Nikitra Bailey, senior vice president of public policy at the National Fair Housing Alliance, said she viewed the FHFA’s plan as a “positive development.”
“We’ve known for quite some time the GSEs have woefully underserved Black and brown consumers, quite frankly,” said Bailey. “They’ve just really fallen short making sure there has been access to credit in those communities.”
But there are further changes Bailey and others want to see. One thing that the mortgage industry and affordable housing advocacy sector agree on is that the limits on high-risk loans in the Preferred Stock Purchase Agreement pose a problem — especially if the GSEs are expected to meet new, ambitious affordability targets.
“I don’t know how [the GSEs] can succeed at this request for input without eliminating those elements of the PSPAs,” Dworkin said, of loan-level price adjustments and the limits on high-risk loans.
What other steps could the GSEs take now to provide financing for underserved markets?
Reintroducing pilot programs could help the GSEs finance small-balance loans, of particular importance to borrowers seeking modest homes. They could restart the pilot program abruptly halted in 2019, to finance manufactured housing with chattel loans. Some have called for the GSEs to update the credit score model in their underwriting software, to include rental and utility payments for borrowers with little or no credit history.
But Bailey is clear that taking all of these steps — to push the GSEs to fulfill their statutory obligation to serve all markets — is not just a matter of moral responsibility. Reaching untapped parts of the market makes good business sense.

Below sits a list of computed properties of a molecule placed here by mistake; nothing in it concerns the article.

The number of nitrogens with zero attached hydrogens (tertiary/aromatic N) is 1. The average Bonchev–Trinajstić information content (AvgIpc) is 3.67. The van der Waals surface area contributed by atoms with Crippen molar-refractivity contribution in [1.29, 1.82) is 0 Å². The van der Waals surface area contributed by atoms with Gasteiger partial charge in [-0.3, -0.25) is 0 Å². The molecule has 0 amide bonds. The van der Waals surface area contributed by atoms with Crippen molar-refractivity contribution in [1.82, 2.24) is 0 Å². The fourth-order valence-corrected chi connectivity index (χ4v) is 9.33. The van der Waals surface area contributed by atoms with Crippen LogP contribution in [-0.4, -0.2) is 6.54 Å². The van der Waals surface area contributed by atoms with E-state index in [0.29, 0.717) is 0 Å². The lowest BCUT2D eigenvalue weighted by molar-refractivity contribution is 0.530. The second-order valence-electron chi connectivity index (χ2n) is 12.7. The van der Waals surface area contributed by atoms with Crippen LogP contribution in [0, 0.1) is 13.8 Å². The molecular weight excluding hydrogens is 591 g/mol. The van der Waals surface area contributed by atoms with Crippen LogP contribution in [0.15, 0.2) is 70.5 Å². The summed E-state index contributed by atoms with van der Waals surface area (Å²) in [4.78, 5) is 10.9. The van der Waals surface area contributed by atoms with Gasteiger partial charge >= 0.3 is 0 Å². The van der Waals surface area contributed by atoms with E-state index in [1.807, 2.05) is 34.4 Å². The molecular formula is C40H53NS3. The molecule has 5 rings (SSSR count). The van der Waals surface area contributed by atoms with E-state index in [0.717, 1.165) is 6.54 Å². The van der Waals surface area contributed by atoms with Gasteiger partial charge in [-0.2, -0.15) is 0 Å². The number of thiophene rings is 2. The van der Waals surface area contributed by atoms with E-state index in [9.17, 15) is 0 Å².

“These borrowers are the future mortgage market,” said Bailey. “If they can’t access sustainable credit, existing homebuyers will not have borrowers to sell their homes to. And that could have a negative impact for older, white existing homebuyers.”
Plans left behind
The Lincoln Institute, along with other advocacy organizations, has called on the FHFA to reject its proposed Duty to Serve plans.
The Duty to Serve program, since 2017, mandates that the GSEs provide affordable housing financing to three specific underserved markets — manufactured housing, affordable housing preservation, and rural housing.
The GSEs must submit plans based on the FHFA’s Duty to Serve guidelines. But the FHFA’s proposed plan discourages the offering of new products, and the loan targets for underserved markets are “unreasonably low,” the Lincoln Institute wrote in a July comment letter.
Jim Gray, a nonresident senior fellow at the Lincoln Institute and the former director of the Duty To Serve program, said the new equity plans were an important step forward, especially since the program never specifically addressed racial equity. The equity plans help to make up for that flaw, Gray said.
Yet he voiced concern that the FHFA may have too much of a singular focus on racial equity.
“I’m a believer that FHFA and Fannie and Freddie should walk and chew gum at the same time,” Gray said.
The FHFA and the GSEs should prioritize “not only racial equity but also underserved markets,” Gray said. “For all its strengths, the proposed equity plans do nothing to address the shortcomings of the [Duty to Serve] plans released in the spring.”